Her neighbors noticed Frank had not been out of the house for a while and inquired about his health.  When asked, Tillie couldn't veil her anticipation as she predicted, "He has two inches to live."  While poor Frank was living out those inches, fading in and out consciousness, Tillie taunted him during his lucid mo­ments with comments about the hat she was knitting to wear at his funeral.  When his time came, two weeks to the day of her prediction, she played festive music on her Victola in celebration.  True to her plan, she donned her new black hat and buried him in the discount coffin, then hurried off to cash in his recently obtained $675 life insurance policy.

Tillie's bizarre and lucrative killing spree stretched across an eight-year per­iod, starting in early 1914 with the poison­ing of her first husband, Joseph Mitkie­wicz.  It finally ended in the fall of 1922 when police dragged her out of her house in handcuffs following a tip from the personal physician of her fourth husband, Joseph Klimek. 

Unlike the previous Joseph, Klimek was able to contact his doctor before the poison totally disabled him.  For some time, he had been experiencing pain and some numbness in his arms.  He tried to simply ignore the discomfort, but when his legs suddenly became paralyzed, he immediately called his doctor.

Without hesitation, Dr. Peter Burns arranged for an ambulance to transport Joseph to the Cook County Hospital.  Before long, the doctor's observations and the lab tests confirmed arsenic poisoning."She made me get more insurance," his befuddled patient muttered. "I did not suspect; though the soup and things did taste queer."  The minute Dr.  Burns called the police, they dispatched patrolmen to arrest Tillie.  As the arresting officer, Lieutenant Willard Malone, took her away, Tillie targeted him with a sinister glare and informed Malone, "The next one I want to cook dinner for is you!

Once Joseph's condition was diag­nosed, law enforcement as well as Tillie's neighbors finally realized that their local psychic had been giving fate and destiny a great deal of assistance.  One by one, previously unexplained local deaths over the last several years were examined – almost always leading to a direct con­nection to Tillie.  Former husbands were exhumed to reveal huge amounts of arse­nic remaining in their systems.  Neighbors she had feuded with, a dog whose barking annoyed her, and even family members she had grown tired of, added to the ever-mounting toll.  When the total reached 20, there was a shaking of many heads as the reality emerged that a stone-cold serial killer had been operating for years, right under their noses.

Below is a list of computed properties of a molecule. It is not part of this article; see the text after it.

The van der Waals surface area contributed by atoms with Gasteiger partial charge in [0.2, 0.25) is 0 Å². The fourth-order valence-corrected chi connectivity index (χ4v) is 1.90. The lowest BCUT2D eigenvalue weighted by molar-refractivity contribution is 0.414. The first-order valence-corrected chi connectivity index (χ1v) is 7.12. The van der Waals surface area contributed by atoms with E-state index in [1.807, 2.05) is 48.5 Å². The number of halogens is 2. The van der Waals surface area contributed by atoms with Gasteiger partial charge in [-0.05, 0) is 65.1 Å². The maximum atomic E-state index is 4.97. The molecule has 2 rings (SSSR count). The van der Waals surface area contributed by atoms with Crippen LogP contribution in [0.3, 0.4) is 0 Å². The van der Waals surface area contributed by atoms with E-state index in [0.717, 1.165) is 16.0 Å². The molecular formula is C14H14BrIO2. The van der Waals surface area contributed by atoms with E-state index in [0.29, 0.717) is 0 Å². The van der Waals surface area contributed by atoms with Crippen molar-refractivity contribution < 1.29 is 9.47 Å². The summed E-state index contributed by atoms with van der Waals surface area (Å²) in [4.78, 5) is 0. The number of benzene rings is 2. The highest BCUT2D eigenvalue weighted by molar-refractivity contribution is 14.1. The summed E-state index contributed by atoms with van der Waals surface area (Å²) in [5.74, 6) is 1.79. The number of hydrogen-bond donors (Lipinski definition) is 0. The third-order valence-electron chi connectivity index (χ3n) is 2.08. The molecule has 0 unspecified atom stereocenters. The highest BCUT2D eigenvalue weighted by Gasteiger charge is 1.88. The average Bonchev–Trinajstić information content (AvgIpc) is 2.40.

As investigators dug deeper, they found that Tillie's cousin, Nellie Koulik, had played a supporting role in the murders, often supplying Tillie with the poison in the form of a mixture of soot and arsenic called "Rough on Rats."  In fact, Nellie's first husband, Wojek Strummer, was among the victims.  Nellie was also arrest­ed and imprisoned. 

During the ensuing trial, the felonious cousins shared a cell.  Despite being apparent partners in crime, Tillie's mean streak even stretched to target Nellie.Every time Nellie was taken from the cell, Tillie menacingly whispered in Polish, "They're going to hang you today," which often prompted an eruption of tears.  After a prolonged trial, Nellie was actually acquit­ted due to a hung jury – even though several of her own family members testified against her.

Tillie's case, however, was more cut and dried. After a prolonged interrogation, she even confessed to the crimes.  As the interrogator showed her each picture, asking if she had poisoned the person, Tillie simply shrugged and flatly respond­ed, "Yeah."  During the trial, she sat emotionless, still wearing the knitted mourn­ing hat.  Likely due to her gender, she avoided the death penalty and re­ceived a life sentence without parole.  Prom­inent in the written sentencing, though, was an unusual provision.  She would never, the stipulation clarified, "be allowed to cook for other prison inmates."

 

 


Submitted: October 17, 2021

© Copyright 2021 Dennis L. Goodwin. All rights reserved.

  • Facebook
  • Twitter
  • Reddit
  • Pinterest
  • Invite

Add Your Comments:


Facebook Comments

More Non-Fiction Short Stories